Learning professionals have a wide variety of technology-based tools available for the creation and delivery of instruction, but tools alone are not sufficient for creating instruction that changes behavior, influences learners, and ultimately improves organizations. The instruction must be properly designed, crafted, and presented. To truly create effective instruction, learning professionals need to match the right instructional strategy to the content being delivered, whether online or in a classroom. You cannot teach how to solve a customer billing complaint using the same strategies used to teach an employee how to log on to the corporate intranet.
Instructional strategies are methodologies that help learners transfer content into actions and behaviors. Specifically, a strategy is a set of techniques and approaches for presenting content and information in a way that assists the learner in achieving the desired learning outcome. Applying the right strategies aids the learner in retention of content, assists in helping apply the content on the job, and facilitates in recall.
Types of content
In an organization, there are different types of content that need to be learned and applied to different situations. For example, there are the dozens of acronyms, facts, and industry-specific terms that must be memorized and used in daily conversations with co-workers and clients. This is known as declarative knowledge, which is information that simply needs to be memorized (for example, the fact that ATM means "automated teller machine").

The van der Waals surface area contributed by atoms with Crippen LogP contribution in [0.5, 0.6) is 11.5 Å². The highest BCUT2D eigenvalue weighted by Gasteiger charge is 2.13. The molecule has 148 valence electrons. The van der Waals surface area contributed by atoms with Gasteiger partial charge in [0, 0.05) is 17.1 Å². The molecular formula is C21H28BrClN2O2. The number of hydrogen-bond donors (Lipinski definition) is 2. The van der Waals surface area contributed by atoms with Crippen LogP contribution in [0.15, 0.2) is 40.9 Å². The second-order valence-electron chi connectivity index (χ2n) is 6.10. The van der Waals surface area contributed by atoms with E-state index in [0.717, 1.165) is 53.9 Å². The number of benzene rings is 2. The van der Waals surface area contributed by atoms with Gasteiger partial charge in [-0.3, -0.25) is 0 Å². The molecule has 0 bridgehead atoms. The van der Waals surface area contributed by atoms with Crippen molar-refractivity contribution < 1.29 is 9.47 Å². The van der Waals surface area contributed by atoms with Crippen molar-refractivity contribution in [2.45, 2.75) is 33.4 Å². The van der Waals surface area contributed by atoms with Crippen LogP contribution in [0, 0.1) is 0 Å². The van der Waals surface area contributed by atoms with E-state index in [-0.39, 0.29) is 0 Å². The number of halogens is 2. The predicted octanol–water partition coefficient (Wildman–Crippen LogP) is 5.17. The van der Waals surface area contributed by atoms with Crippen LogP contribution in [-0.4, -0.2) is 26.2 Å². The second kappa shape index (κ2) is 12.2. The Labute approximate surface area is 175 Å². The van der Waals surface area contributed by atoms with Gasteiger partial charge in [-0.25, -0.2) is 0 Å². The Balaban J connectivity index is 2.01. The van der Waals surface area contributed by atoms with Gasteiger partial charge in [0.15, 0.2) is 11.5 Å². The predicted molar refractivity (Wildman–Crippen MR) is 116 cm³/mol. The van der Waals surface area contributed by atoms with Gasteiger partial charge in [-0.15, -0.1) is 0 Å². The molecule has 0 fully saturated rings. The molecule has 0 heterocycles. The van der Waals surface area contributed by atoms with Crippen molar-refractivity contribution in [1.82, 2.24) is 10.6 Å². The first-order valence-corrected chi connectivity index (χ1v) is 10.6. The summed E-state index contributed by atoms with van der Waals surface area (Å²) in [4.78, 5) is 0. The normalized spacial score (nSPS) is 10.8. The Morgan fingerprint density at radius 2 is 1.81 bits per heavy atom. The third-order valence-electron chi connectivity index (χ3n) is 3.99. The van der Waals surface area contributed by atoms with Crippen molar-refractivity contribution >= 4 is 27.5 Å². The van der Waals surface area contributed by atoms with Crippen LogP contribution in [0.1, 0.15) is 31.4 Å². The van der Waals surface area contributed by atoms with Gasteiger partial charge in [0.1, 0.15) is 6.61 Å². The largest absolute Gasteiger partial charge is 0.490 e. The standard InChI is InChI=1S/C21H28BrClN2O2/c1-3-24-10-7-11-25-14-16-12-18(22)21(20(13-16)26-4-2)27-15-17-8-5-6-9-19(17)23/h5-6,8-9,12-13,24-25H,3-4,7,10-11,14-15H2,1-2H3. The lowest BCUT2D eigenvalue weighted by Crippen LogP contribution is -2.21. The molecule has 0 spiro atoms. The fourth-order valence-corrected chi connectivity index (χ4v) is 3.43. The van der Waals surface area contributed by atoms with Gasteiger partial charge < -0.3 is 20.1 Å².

Then there is conceptual knowledge, which is the categorization of knowledge by attributes. This involves understanding something such as the concept of an overdraft on a check.
There are also instructions, such as computer procedures that must be followed in a step-by-step manner, or noncomputer procedures that need to be followed as well, such as the procedure for closing out a cash drawer in a bank. This is known as procedural knowledge.
The highest level of knowledge is problem solving. Problem-solving knowledge involves understanding how to deal with unknown situations such as how to handle a request for an unusually large loan without secured collateral.
The job of learning professionals is to help co-workers learn the necessary information in all of the knowledge types as efficiently as possible. To do this, instructional strategies must be matched to the instructional content. This article examines each type of knowledge and presents some design strategies for helping learners to grasp that content.
Problem solving occurs when an employee is confronted with a previously unencountered situation and applies prior learning or knowledge to remedy to solve the problem. This is where employee knowledge creates the greatest value to the organization. Remember that problem solving in this context does not necessarily mean a difficult or troubling situation.
Problem solving can involve the creation of a business case for a new product, launch of a social media advertising campaign, generation of ideas during a brainstorming session, and development of a blueprint. Problem solving is any activity that involves original thinking to develop a solution, solve a difficult problem, or create a product.